A Life Cleaned Up

Remember how that thing you said to somebody else just haunting you, until you went back to that person, saying I was wrong, please forgive me.


Billy Graham wrote: Several years ago I was to be interviewed at my home for a well-known television show and, knowing that it would appear on nationwide television, my wife took great pains to see that everything looked nice. She had vacuumed and dusted and tidied up the whole house but had gone over the living room with a fine-tooth comb since that was where the interview would be filmed. When the film crew arrived with all the lights and cameras, she felt that everything in the living room was spic and span. We were in place along with the interviewer when suddenly the television lights were turned on and we saw cobwebs and dust where we had never seen them before. In the words of my wife, “I mean, that room was festooned with dust and cobwebs which simply did not show up under ordinary light.” The point is, of course, that no matter how well we clean up our lives and think we have them all in order, when we see ourselves in the light of God’s Word, in the light of God’s holiness, all the cobwebs and all the dust do show up.

When we say something hurtful to a friend or a family member, we know we can’t just ignore the harm we have caused (we should know, anyway). In order to repair the relationship and earn back trust, we have to acknowledge the rift we have created.  When we do, healing takes place in the relationship.  But when it comes to our relationship with God, we don’t always look at it the same way.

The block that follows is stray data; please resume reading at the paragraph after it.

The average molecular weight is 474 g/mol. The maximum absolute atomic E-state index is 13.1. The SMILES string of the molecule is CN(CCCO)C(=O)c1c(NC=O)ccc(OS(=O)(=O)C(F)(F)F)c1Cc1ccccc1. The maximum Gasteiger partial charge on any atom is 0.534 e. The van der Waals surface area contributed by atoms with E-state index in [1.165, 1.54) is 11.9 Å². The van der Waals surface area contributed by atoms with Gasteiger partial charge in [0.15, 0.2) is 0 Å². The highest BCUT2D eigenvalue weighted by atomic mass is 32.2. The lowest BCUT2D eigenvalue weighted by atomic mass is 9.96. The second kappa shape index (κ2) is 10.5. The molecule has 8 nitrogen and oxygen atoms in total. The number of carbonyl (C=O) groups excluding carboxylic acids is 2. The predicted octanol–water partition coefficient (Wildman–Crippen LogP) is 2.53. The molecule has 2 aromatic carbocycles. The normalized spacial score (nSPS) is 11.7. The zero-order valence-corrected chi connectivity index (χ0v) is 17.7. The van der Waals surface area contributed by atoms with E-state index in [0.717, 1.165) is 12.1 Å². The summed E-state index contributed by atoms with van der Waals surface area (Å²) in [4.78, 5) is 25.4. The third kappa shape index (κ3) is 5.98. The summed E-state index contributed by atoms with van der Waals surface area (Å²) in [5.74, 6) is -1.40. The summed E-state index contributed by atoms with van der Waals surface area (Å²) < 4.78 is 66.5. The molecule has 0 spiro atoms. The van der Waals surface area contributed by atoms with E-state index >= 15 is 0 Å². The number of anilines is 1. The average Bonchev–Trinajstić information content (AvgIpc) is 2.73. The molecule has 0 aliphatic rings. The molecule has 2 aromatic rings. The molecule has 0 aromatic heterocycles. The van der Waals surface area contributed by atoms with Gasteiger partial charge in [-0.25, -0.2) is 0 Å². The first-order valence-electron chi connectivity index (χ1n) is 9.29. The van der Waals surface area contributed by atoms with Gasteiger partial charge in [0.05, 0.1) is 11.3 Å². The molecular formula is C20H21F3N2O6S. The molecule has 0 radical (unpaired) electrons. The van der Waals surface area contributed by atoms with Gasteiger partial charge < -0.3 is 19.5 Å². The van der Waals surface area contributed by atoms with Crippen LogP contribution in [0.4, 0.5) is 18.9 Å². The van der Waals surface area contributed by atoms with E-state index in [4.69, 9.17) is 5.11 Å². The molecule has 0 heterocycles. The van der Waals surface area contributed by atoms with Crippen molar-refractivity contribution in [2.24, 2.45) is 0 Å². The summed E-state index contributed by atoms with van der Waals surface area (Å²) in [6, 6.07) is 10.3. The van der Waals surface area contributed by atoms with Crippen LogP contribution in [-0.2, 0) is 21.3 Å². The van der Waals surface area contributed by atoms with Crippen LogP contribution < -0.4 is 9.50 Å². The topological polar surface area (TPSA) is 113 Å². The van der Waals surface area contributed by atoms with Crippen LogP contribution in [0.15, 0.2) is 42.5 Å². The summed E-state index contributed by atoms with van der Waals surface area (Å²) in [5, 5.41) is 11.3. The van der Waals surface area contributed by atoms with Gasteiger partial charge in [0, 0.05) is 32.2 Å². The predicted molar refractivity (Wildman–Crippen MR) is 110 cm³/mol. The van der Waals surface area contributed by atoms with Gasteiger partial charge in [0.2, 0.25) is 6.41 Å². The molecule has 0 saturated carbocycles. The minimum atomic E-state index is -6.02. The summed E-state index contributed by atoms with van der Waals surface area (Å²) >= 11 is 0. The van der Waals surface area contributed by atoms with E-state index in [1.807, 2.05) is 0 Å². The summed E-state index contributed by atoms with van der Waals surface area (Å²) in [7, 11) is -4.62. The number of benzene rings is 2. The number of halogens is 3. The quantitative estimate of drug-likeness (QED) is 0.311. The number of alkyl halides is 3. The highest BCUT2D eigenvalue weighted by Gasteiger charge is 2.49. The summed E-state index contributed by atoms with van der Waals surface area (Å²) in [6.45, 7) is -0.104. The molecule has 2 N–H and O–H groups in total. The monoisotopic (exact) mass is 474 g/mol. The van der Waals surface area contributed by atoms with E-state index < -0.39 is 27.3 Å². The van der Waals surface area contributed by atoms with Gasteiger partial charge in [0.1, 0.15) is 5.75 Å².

Those being baptised by John the Baptist repented and publicly admitted their sins (Mark 1:4–5).

When the people confessed their sins, it was the outward indication of that repentance.  Here in Mark 1:5 the Greek words used indicate that this confession was an open one to those who were also waiting in line for baptism by John, this confession was not a private one just to John. The word “confess” is homologeō, made up of legō  “to speak,” and homos “the same,” the compound word meaning “to speak the same thing that another speaks,” thus, “to agree with someone else.”  Confession of sin is more than just an acknowledgment of sin in the life. It is an agreeing with God as to all the implications that enter into the fact that one has sinned. It is looking at sin from God’s point of view, and acting accordingly. It means the putting away of that sin. It means the determination to be done with that sin.

All Christians, in fact, must agree with God that they are sinners (1 John 1:8–10). James presented a fuller picture: when a Christian is ill, the elders are to visit and give the person opportunity to confess any sins (James 5:16).  As in the Psalms (like in Psalm 39), forgiveness and healing (the moral and the physical) are tied to confession.  Recalling that principle, James urged Christians to confess their sins to one another.

Unconfessed sin is unforgiven sin, and unforgiven sin is the darkest, foulest thing on this sin-cursed earth. (D. L. Moody)

A child of God will confess sin in particular; an unsound Christian will confess sin by wholesale – he will acknowledge that he is a sinner in general. (Thomas Watson)